Segment Reporting

Date recorded:

(afternoon only)

The Board considered an analysis of the differences between IAS 14 Segment Reporting and SFAS 131 Disclosure about Segments of an Enterprise and Related Information. IAS 14 focuses on segment information that is consistent with the consolidated financial information in the financial statements, while SFAS 131 focuses on information that reflects the manner in which the entity manages the business. It was noted that prior to the introduction of SFAS 131 the US standard was based on similar principles to those currently in IAS 14. The Board noted that both academic research and meetings with analysts had revealed that the SFAS 131 approach was preferred and provided more useful information.

It was noted that information prepared for the purposes of decision making was likely to be more accurate than that prepared solely to satisfy external reporting requirements. The one concern noted by some analysts and board members about the SFAS 131 approach was the fact that SFAS 131 does not require consistent accounting policies to be used between segment information and other financial reporting information; however differences in accounting policies must be disclosed. It was noted that the objective of this project is to achieve convergence, and it is highly unlikely the FASB would move to a model where consistent policies were required. The Board agreed that in the interests of convergence, SFAS 131 should be brought to them in IASB Exposure Draft form for consideration and release for comment. The Board also noted that SFAS 131 itself was developed in conjunction with the Canadian standard setter, and therefore is already in a format more consistent with IFRS than most US pronouncements. However, the Board noted that there have been differences of interpretation between Canada and the US, and that the Board should endeavour to resolve those so that only one interpretation is possible under IFRS.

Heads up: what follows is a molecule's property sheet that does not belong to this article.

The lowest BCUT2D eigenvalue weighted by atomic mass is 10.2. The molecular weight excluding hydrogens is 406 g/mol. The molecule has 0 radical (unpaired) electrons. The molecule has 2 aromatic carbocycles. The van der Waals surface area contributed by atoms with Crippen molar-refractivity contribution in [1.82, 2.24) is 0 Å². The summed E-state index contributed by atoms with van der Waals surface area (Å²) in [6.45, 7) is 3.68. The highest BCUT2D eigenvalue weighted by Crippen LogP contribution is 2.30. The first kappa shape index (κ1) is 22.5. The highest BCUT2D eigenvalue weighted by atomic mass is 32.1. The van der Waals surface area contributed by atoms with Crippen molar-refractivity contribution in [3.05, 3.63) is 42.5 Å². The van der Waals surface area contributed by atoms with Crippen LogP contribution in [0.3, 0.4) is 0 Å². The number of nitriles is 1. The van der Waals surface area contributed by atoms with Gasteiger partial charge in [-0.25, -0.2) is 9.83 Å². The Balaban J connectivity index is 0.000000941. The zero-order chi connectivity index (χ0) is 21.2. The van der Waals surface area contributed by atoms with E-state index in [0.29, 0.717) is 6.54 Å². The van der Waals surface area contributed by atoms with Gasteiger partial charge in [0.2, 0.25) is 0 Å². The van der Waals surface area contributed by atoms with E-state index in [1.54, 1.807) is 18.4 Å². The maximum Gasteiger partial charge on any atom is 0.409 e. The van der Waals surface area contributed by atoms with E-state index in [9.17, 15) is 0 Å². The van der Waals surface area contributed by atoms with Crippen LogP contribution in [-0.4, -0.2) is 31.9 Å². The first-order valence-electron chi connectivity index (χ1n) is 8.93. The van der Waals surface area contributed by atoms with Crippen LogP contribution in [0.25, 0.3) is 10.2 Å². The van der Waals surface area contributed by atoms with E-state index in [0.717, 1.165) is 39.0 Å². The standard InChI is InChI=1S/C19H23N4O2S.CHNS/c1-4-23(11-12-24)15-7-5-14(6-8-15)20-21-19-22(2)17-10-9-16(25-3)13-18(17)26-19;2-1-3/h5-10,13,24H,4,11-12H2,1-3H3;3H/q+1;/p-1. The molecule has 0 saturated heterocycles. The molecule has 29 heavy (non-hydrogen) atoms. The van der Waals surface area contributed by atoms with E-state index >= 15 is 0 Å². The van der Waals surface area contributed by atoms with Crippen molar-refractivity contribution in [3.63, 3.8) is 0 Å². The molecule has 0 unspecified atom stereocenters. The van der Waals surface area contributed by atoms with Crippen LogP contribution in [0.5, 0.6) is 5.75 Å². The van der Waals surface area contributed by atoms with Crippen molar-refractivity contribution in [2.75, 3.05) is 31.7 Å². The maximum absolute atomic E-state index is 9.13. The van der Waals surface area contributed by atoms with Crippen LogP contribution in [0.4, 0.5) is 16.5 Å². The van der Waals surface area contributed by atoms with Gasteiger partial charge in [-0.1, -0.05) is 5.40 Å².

The Board agreed to consider the Exposure Draft at a future meeting, and that as few changes as possible should be made to the US pronouncement. If any issues arise as a result of commentators concerns these could be brought to the attention of the FASB for attention at a later time.

Correction list for hyphenation

These words serve as exceptions. Once entered, they are only hyphenated at the specified hyphenation points. Each word should be on a separate line.